Toxic Pond Pits Little Guys vs. Farming Giant
As far back as the 1930s, a Hollywood sweet-talker named Charlie Boyd began lining up swampland in old Tulare Lake and selling it to working-class dreamers as the next great oil rush.
A handful of families held on to their piece of the San Joaquin Valley through the generations, either too stubborn to admit they had been fleeced or still convinced that the dry lake bottom held untold riches.
Norma Rulison’s tiny parcel is all but worthless. For years, she lived far away and rarely visited the land. Arco and Texaco came and went and found nothing. But she never forgot her grandmother’s last words of wisdom: “You keep that land, you hear. As soon as you let it go, they’re going to discover a gusher.”
During a recent trip to this desolate cotton country along Interstate 5 in Kings County, Rulison discovered that a strange liquid has indeed transformed her land. Black gold, it isn’t.
She is among a handful of small landowners distressed to find that one of the kings of California agriculture, Westlake Farms, has seized their tiny parcels and turned the land into a huge pond filled with smelly, toxic farm runoff.
The small guys are now mounting a legal battle against cotton giant Ceil Howe, owner of Westlake Farms, to halt what they see as trespassing and force him to pay compensation.
“I didn’t know what it was at first,” said the 55-year-old Rulison. “All I knew was that it looked like filthy sludge water and it stunk to high heaven, and there were strange insects flying all over the place.
“All I could think of was: My gosh, this is an environmental nightmare.”
Howe’s attorney, Dan Dooley, acknowledges that Westlake Farms appropriated 21 acres belonging to Rulison and other out-of-town landowners to build a 740-acre drainage pond. But even before the pond was built in the mid-1980s, Dooley said, Howe grew cotton and grain on the land for several decades.
He contends that the property owners have effectively relinquished control of their land by failing to challenge Westlake’s lengthy possession and use.
“These are tiny islands of land that don’t even come up on the radar screen, and Westlake has been managing and farming them for literally decades,” Dooley said.
This small war in the middle of nowhere underscores years of acrimony and legal battles over the large evaporation ponds that dot the farming landscape of three San Joaquin Valley counties.
Farmers say the ponds allow them to drain toxic concentrations of selenium and salts that bubble up on their land--a byproduct of irrigated agriculture here. Without the ponds or some permanent drainage system connected to the ocean, farmers say, America would lose one of its most productive cotton and grain growing regions.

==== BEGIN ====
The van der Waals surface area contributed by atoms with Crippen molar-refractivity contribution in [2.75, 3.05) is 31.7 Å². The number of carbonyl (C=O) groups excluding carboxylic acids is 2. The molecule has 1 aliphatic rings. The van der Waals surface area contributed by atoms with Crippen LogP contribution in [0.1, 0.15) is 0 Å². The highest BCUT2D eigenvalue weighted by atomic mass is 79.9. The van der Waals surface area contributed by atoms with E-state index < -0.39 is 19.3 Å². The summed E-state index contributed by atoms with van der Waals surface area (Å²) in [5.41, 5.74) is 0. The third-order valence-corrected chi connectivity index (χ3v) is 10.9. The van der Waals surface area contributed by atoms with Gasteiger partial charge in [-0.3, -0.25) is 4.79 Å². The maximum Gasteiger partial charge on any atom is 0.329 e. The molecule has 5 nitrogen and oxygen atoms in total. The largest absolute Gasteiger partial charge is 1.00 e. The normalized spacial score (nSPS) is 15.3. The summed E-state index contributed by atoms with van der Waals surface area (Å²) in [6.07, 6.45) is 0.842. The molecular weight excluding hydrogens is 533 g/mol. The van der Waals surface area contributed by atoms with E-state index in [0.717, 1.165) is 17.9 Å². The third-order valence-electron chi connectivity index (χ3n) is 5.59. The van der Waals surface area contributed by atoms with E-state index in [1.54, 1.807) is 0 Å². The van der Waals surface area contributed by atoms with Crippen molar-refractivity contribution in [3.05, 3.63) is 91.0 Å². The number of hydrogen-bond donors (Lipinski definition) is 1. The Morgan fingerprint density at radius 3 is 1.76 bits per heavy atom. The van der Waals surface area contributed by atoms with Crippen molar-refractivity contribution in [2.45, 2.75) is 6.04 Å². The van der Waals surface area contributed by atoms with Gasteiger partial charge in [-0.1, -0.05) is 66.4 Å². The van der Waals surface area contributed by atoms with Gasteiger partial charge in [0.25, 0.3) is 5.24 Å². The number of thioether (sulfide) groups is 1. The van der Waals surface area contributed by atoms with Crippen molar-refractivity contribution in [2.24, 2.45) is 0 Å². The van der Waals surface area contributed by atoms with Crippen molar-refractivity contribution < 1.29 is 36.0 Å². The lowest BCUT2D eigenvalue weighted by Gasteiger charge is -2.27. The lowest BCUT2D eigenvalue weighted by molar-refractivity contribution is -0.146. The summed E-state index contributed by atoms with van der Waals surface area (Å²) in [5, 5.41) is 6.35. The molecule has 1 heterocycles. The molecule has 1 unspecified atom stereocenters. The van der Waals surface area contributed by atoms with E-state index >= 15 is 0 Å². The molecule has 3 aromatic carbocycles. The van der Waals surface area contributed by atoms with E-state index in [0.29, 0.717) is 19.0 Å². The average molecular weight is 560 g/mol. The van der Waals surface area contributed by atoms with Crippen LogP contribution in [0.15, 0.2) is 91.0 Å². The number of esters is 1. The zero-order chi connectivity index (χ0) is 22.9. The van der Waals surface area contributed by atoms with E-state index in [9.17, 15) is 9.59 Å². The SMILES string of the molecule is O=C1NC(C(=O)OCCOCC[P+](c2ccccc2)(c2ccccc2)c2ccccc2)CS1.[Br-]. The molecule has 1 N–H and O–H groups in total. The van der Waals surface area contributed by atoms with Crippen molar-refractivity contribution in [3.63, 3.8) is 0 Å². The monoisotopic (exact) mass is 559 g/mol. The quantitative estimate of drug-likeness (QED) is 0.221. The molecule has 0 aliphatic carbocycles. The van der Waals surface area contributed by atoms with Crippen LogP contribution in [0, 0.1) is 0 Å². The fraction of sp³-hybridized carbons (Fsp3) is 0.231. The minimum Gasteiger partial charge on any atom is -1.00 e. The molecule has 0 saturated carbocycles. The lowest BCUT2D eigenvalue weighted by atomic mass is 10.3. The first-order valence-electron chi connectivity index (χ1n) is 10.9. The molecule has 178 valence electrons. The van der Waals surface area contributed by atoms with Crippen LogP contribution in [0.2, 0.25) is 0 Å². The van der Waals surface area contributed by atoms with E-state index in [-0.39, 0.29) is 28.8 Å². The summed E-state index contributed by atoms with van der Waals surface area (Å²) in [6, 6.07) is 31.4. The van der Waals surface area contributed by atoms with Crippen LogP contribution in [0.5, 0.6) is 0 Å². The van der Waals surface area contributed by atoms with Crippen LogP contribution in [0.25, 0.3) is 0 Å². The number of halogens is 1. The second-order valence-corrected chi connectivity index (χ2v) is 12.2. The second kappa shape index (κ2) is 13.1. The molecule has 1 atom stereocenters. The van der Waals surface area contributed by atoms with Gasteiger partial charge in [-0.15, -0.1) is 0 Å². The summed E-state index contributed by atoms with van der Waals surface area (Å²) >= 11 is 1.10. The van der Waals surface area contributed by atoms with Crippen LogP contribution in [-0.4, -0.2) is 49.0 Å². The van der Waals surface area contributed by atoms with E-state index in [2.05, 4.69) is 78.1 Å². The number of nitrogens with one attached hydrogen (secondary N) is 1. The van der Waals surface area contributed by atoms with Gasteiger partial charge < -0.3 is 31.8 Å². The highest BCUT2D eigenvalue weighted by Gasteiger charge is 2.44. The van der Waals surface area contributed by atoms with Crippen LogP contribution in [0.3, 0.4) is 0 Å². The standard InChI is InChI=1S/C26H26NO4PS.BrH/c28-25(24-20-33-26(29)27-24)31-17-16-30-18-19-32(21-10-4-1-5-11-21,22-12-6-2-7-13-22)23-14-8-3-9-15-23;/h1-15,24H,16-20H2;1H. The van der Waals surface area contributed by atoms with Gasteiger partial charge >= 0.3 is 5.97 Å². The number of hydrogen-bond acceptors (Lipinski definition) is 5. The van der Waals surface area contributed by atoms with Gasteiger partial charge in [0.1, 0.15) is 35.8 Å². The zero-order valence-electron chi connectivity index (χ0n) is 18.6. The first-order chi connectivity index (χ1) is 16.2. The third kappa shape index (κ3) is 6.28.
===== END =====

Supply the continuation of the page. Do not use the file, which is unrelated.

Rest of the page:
Environmentalists and biologists counter that the ponds are killing migratory birds in a most cruel way. From the birds’ vantage, the ponds appear to be a benign vestige of Tulare Lake, once the second-largest lake in America before farmers began choking off the flow of its four main rivers.
Unbeknownst to the grebes and American avocets and black-necked stilts that nest there, the ponds hide a deadly brew that is killing their offspring and causes grotesque deformities, state and federal biologists have found.
What’s so different and controversial about the drainage pond managed by Westlake Farms is that part of the basin was carved out of land belonging to others.
Rulison said she was never consulted about the takeover of her land, much less compensated. She and two dozen other small landowners filed a lawsuit in December in Sacramento County Superior Court alleging that Howe trespassed and then converted their land into a “hazardous waste site.”
Also named as a defendant is the California Water Resources Control Board, for failing to consider landownership records before issuing a discharge permit to Howe.
“Westlake Farms has 55,000 acres of their own land. Why can’t they use their own land for their own dump,” said Richard Harriman, a lawyer representing Rulison and the other small landowners.
“This case shows the arrogance of large corporate farmers and the unwillingness of state agencies to regulate them even in the face of incontrovertible evidence of trespassing.”
Citing a long history of use, Westlake Farms believes it has a rightful claim to the property through two legal doctrines, including so-called “adverse possession.”
“Ceil Howe is willing to sit down and work something out with these folks, but their attorney won’t even respond to us,” Dooley said. “Westlake doesn’t intend to be unreasonable about this even though we’ve got a strong legal case.”
Rulison disputes that Westlake ever farmed her land, saying her visits to the area in the 1970s and ‘80s always showed the ground to be fallow.
Harriman says Westlake Farms has never established rightful possession or use in the eyes of the law. For one, he said, the farming giant has never paid a dollar of tax on the 21 acres. Also, his clients were approached by Westlake in years past to sell the land and they refused.
When it came time last year for the state to renew Westlake’s permit to operate the pond, regulators decided not to investigate or consider landownership.
The state agency that monitors the ponds says that Howe has done more than any other farmer to lessen the environmental impact. But Howe’s opponents say that is beside the point.
“My name’s on the deed of trust and I pay the taxes, and I don’t remember giving anyone permission to turn my land into a cesspool,” Rulison said.